8. The method of claim 1, further comprising, prior to aligning, connecting contact areas on the substrate to contact areas on an edge region of the first main surface by bonding wires such that the bonding wires are embedded in a respective space between said first and second integrated circuits in the adhesive.
9. The method of claim 1, wherein the elevated contact areas are connected to the non-elevated contact areas by at least one of solder and an electrically conductive adhesive.
Description
FIELD OF INVENTION

The present invention relates to a method of connecting integrated circuits and to a corresponding assembly of integrated circuits.

Although it can in principle be applied to any desired integrated circuits, the present invention and the problems on which is based are explained with reference to chips with integrated circuits using silicon technology.

CLAIM OF PRIORITY

This application claims the benefit of the May 28, 2002 priority date of German application 102.23.738.7, the contents of which are herein incorporated by reference.

Customary methods of connecting chips with integrated circuits comprise the use of substrates, which are arranged between two chips, and also bonding-wire or solder-ball connections to the substrate. Polymer substrates similar to printed circuit boards or so-called leadframes are a usually used as substrates.

BACKGROUND

The use of substrates between the chips has the following disadvantages. They greatly increase the distance between two chips, which leads to a great stack height. They are restricted to relatively great spacings of the contact areas. They cannot be used in parallel processes, for example at wafer level. Additional connecting elements, such as wire bonds or bumps for example, such as wire bonds or bumps for example, must be provided to accomplish the connection between the wiring plane on the chip and the interposed substrate.

The use of solder balls for contacting the substrate is accompanied by further disadvantages. To keep the stack height as small as possible, it is advisable for only very small solder balls to be used. These very small solder balls are usually produced by means of electrochemical (galvanic) depositing on a photostructured surface. Together with the creation of a solder resist layer, this technology requires two additional lithographic steps. Furthermore, solder bumps are not mechanically stable enough, for which reason they have to be subsequently underfilled. Altogether, these disadvantages make the solder bump technology a very expensive technology.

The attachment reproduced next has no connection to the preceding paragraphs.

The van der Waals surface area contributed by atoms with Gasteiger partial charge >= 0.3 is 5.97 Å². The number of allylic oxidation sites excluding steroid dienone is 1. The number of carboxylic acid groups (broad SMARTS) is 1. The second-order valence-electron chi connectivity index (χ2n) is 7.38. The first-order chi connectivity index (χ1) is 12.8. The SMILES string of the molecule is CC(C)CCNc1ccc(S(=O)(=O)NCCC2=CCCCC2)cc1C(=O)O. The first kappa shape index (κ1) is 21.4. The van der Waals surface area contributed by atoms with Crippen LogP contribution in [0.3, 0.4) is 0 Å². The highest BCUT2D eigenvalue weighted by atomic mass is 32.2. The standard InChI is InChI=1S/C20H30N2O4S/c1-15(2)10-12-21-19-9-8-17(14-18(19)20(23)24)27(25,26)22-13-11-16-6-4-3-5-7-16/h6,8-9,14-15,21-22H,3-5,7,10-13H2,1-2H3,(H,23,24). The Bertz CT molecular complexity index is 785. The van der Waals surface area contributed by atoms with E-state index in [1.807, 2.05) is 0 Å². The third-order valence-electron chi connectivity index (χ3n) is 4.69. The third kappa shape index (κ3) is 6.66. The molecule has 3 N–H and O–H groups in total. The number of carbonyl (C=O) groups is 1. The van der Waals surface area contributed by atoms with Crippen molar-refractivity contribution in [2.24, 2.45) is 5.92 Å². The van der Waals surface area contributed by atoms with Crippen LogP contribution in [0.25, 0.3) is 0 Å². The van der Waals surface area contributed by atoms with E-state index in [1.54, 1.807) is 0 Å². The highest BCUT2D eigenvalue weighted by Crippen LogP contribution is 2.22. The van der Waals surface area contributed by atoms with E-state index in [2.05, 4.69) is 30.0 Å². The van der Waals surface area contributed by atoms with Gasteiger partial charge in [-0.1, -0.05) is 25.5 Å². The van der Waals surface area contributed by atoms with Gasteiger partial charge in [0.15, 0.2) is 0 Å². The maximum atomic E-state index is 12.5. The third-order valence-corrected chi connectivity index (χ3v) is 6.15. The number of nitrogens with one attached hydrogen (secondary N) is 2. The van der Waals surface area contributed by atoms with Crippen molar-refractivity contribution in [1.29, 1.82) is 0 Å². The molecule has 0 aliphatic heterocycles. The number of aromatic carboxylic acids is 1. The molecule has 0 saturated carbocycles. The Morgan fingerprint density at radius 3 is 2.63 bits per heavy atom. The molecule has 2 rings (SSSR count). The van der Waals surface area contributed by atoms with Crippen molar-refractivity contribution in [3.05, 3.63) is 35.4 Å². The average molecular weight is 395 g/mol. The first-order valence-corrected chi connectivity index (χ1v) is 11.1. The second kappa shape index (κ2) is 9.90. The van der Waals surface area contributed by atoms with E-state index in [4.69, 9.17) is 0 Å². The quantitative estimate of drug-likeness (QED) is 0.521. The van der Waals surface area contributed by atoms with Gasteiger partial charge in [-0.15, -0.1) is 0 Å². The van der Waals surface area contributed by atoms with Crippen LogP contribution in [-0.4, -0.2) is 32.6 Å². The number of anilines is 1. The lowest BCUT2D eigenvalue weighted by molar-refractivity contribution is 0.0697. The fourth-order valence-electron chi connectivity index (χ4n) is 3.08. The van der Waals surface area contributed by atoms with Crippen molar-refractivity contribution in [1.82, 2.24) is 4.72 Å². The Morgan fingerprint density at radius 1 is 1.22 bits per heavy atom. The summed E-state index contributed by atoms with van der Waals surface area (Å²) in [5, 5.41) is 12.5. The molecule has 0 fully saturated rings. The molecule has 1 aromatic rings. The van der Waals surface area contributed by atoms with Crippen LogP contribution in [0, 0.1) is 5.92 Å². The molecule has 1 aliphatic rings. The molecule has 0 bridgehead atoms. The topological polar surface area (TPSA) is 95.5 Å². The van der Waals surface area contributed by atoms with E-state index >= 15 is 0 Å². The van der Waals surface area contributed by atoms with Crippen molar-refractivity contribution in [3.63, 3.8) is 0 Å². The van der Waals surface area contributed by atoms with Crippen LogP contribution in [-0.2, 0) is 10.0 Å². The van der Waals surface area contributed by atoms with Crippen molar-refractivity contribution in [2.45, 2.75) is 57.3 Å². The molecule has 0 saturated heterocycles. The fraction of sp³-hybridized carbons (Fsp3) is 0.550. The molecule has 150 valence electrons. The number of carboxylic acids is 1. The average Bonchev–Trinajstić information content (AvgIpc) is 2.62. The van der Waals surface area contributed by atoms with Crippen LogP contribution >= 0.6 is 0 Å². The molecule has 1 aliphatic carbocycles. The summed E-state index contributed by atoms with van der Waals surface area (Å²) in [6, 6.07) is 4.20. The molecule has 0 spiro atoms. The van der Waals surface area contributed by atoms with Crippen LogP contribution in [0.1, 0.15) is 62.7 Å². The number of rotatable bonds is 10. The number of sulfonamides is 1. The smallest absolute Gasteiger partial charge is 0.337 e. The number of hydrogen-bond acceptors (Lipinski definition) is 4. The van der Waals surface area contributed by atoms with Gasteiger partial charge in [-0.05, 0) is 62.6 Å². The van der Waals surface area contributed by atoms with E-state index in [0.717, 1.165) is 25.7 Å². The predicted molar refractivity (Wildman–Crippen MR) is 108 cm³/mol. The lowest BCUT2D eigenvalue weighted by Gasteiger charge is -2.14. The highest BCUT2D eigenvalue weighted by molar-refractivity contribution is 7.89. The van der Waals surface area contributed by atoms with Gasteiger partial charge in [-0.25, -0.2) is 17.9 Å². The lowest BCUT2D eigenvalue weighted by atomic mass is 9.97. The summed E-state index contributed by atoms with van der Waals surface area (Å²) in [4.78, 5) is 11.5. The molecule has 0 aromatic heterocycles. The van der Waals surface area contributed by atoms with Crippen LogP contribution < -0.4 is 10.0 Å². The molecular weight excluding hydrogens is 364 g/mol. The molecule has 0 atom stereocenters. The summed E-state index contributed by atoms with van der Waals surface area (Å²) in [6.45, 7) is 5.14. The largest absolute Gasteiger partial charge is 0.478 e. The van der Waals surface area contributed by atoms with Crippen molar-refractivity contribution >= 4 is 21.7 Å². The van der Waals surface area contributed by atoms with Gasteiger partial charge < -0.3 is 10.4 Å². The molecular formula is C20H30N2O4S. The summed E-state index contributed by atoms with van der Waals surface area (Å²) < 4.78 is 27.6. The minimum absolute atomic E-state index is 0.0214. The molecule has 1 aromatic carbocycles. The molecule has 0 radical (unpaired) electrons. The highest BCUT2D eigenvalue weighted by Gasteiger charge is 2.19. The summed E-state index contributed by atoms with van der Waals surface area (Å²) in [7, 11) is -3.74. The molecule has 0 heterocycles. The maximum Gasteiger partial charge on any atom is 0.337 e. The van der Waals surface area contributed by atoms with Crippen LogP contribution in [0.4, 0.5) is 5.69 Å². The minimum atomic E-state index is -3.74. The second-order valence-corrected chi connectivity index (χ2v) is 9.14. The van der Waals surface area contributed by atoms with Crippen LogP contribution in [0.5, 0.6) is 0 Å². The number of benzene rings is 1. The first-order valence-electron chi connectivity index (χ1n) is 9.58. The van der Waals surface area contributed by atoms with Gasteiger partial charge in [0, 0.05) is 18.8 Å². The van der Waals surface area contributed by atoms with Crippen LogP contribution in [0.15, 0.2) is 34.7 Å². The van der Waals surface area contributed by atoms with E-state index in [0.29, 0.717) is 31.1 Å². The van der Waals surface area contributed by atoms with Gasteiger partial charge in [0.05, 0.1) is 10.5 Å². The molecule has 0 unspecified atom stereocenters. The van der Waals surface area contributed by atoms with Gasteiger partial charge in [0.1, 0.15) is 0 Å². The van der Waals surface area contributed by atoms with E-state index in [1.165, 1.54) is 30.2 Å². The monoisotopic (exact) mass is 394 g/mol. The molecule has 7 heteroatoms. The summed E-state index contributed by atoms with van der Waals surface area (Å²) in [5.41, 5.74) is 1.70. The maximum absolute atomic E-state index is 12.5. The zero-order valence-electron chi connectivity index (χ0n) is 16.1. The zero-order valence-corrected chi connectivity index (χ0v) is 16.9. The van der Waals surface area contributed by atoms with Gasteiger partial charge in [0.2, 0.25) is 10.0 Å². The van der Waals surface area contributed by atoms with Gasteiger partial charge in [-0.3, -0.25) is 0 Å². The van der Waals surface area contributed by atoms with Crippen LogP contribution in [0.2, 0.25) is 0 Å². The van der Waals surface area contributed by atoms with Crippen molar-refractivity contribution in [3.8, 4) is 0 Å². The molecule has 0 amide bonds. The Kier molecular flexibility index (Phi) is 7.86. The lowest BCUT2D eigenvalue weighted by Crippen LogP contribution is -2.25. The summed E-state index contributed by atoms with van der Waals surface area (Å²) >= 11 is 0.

WO 01/75969 discloses a chip with an integrated circuit and a wiring on a surface with metal-coated elevations for electrically connecting the circuit, the elevations comprising an elastic material and respectively having a metallic contact area on their tips and a line path on their sloping side or in their volume, which path is arranged between the contact area and a conductor track.

FIGS. 810 are schematic representations of production of an integrated circuit known from WO 01/75969 A1, with a wiring plane with elastic elevations.

With respect to FIG. 8, reference numeral 1 designates a semiconductor chip with a terminal region 19 of an integrated circuit not shown here, which is accommodated in the semiconductor chip. Provided on the semiconductor chip 1 is an insulating layer 7, which has a surface 13, with a through-hole 26 being provided to expose the terminal region 19.

FIG. 9 shows that an elastic elevation 3 with a height h is provided on the surface 13 of the insulating layer 7. Used for example for this purpose is a silicone-based elastic elastomer, which is applied via a perforated stencil to the surface 13 of the insulating layer 7 by a printing process. The stencil (not represented) itself comprises, for example, a perforated metal foil. By setting the viscosity and the composition of the silicone, the form and height h of the elastic elevation 3 can be specifically set.